Bolton detailed a July 2019 meeting with the president during which Trump complained bitterly about the media coverage he had received. Specifically, Trump railed against journalists who refused to reveal the sources for their stories, Bolton said. “These people should be executed,” Trump said in the meeting, according to Bolton. “They are scumbags.”
Pompeo and other Trump staffers derided the president behind his back
Bolton recounts an incident that occurred at Trump’s 2018 meeting with North Korean leader Kim Jong Un. Secretary of State Mike Pompeo slipped Bolton a note about Trump that read, “He is so full of s***.”
Shortly after he began in his post, Bolton was told by then-chief of staff John Kelly, “You can’t imagine how desperate I am to get out of here.” Kelly, according to Bolton’s retelling, then added, “This is a bad place to work, as you will find out.”
Democrats botched Trump’s impeachment by focusing on Ukraine
Bolton was sharply critical of Democrats in Congress for limiting their impeachment proceedings on Trump’s quid pro quo with Ukrainian leaders to help secure his reelection. Instead, Bolton wrote, they should have expanded their inquiry to a host of misdeeds on the part of the president, including what Bolton described as improper involvement on behalf of authoritarian governments in China and Turkey.
“A president may not misuse the national government’s legitimate powers by defining his own personal interest as synonymous with the national interest, or by inventing pretexts to mask the pursuit of personal interest under the guise of national interest,” Bolton wrote. “Had the House not focused solely on the Ukraine aspects of Trump’s confusion of his personal interests,” he added, “there might have been a greater chance to persuade others that ‘high crimes and misdemeanors’ had been perpetrated.”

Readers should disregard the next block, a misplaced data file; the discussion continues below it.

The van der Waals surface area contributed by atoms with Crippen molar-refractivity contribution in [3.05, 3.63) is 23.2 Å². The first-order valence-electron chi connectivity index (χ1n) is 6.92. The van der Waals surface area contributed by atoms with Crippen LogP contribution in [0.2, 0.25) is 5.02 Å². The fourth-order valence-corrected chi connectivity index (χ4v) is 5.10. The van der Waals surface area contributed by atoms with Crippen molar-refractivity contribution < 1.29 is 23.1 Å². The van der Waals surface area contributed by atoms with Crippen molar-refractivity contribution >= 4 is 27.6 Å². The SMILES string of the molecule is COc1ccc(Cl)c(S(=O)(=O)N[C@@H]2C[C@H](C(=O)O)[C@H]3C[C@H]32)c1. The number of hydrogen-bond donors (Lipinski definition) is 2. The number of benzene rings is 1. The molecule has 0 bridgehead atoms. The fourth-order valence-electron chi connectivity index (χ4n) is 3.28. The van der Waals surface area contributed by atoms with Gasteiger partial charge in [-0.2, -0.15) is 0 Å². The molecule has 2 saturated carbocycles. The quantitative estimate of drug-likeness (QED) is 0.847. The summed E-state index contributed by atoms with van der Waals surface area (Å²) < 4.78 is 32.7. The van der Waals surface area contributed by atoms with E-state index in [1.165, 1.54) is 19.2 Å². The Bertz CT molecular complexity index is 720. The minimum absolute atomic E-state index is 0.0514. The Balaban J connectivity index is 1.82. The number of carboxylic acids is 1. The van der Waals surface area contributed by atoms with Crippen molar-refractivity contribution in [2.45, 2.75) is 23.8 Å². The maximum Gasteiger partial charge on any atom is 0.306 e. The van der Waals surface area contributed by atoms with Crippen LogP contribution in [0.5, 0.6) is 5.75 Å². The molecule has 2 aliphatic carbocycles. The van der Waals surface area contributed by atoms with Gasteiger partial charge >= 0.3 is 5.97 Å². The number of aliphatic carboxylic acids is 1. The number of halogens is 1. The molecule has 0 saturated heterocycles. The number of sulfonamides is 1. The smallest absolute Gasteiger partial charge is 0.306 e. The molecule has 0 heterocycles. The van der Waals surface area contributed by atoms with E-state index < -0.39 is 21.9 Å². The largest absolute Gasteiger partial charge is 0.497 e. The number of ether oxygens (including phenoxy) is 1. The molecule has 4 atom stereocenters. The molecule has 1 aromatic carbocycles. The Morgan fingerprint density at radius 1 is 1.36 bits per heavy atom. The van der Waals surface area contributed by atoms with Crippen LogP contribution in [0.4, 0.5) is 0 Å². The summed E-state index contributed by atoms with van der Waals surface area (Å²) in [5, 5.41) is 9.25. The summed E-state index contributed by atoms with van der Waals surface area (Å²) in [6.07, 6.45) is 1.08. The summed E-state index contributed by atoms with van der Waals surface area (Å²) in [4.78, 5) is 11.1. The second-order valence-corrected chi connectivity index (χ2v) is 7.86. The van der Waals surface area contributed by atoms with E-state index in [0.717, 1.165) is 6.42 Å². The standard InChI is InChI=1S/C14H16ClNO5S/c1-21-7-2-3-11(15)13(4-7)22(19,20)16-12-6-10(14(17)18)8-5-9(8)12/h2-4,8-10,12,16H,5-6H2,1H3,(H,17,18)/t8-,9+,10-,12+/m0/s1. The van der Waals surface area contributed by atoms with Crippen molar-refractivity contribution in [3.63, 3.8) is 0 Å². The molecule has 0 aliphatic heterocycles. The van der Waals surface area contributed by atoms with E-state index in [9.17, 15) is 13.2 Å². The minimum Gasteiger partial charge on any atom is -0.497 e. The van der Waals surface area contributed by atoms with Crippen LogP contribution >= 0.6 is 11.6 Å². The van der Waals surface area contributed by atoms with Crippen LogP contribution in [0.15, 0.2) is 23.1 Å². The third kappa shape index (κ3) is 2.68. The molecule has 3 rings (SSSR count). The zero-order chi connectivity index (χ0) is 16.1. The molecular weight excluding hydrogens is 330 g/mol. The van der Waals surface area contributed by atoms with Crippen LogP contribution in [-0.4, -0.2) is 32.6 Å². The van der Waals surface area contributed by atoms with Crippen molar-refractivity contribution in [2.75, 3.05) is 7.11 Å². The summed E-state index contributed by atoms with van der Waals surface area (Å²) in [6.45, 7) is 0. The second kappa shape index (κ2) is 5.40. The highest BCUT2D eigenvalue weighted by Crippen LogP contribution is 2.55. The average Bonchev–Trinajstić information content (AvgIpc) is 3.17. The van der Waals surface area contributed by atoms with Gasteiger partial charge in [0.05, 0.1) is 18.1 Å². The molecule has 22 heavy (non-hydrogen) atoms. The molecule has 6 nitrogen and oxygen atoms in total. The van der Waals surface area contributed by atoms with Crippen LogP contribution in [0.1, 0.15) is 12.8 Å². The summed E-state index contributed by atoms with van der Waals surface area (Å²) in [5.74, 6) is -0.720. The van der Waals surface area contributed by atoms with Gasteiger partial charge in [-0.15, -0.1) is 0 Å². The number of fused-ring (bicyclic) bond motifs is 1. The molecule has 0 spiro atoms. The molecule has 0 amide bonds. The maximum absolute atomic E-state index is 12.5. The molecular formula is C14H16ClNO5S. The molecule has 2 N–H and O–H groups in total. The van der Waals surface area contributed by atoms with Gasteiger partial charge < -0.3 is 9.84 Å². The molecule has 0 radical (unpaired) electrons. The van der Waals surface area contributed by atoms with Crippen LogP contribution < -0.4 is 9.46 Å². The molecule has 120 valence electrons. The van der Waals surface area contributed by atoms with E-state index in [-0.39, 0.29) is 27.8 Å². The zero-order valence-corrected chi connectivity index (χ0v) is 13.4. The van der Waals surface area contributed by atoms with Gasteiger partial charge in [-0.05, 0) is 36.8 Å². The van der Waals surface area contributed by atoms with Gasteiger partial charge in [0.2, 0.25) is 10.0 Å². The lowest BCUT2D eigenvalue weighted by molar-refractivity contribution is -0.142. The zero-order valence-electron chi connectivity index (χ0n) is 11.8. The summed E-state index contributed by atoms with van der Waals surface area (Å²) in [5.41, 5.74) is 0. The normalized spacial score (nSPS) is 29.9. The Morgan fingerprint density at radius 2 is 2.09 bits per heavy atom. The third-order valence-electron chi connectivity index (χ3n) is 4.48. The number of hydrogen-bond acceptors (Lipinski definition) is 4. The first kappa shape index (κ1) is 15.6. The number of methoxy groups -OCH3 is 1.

Bolton refused to testify in the impeachment inquiry against Trump.
Bolton’s book contains a slew of other allegations against the U.S. president, claiming the administration engaged in “obstruction of justice as a way of life” and that Trump “in effect, gives personal favors to dictators he liked.”
The top U.S. trade official has forcefully denied Bolton’s allegation that the president went to his Chinese counterpart for help in the 2020 race, insisting it “never happened.”
Bolton’s forthcoming book claims that during a sideline meeting at last year’s G-20 summit in Japan, Trump asked Chinese leader Xi Jinping to boost his country’s purchases of U.S. agricultural goods, believing it would aid his re-election bid. Pressed about the claim at a Senate hearing later on Wednesday, Trump’s top trade envoy, Robert Lighthizer, said in no uncertain terms that the allegation is false.
“There was a meeting on the outskirts of the G-20 in Osaka between the president and President Xi, and I was in that meeting,” Lighthizer told lawmakers, adding that Bolton’s account is “Absolutely untrue. Never happened.”
Though Bolton has defended lying in service of U.S. foreign policy goals on record, even openly boasting of his own ability to “spin” the facts, a number of U.S journalists and pundits rushed to endorse his version of the G-20 meeting, one observing that he “kept very good notes.”
Bolton ended his stint as national security advisor in September 2019 after a falling out with Trump, who publicly declared on Twitter that his “services” were “no longer needed” due to ongoing disagreements over policy.
Beyond excerpts selectively leaked to major media outlets little evidence has been produced to back up the accusations.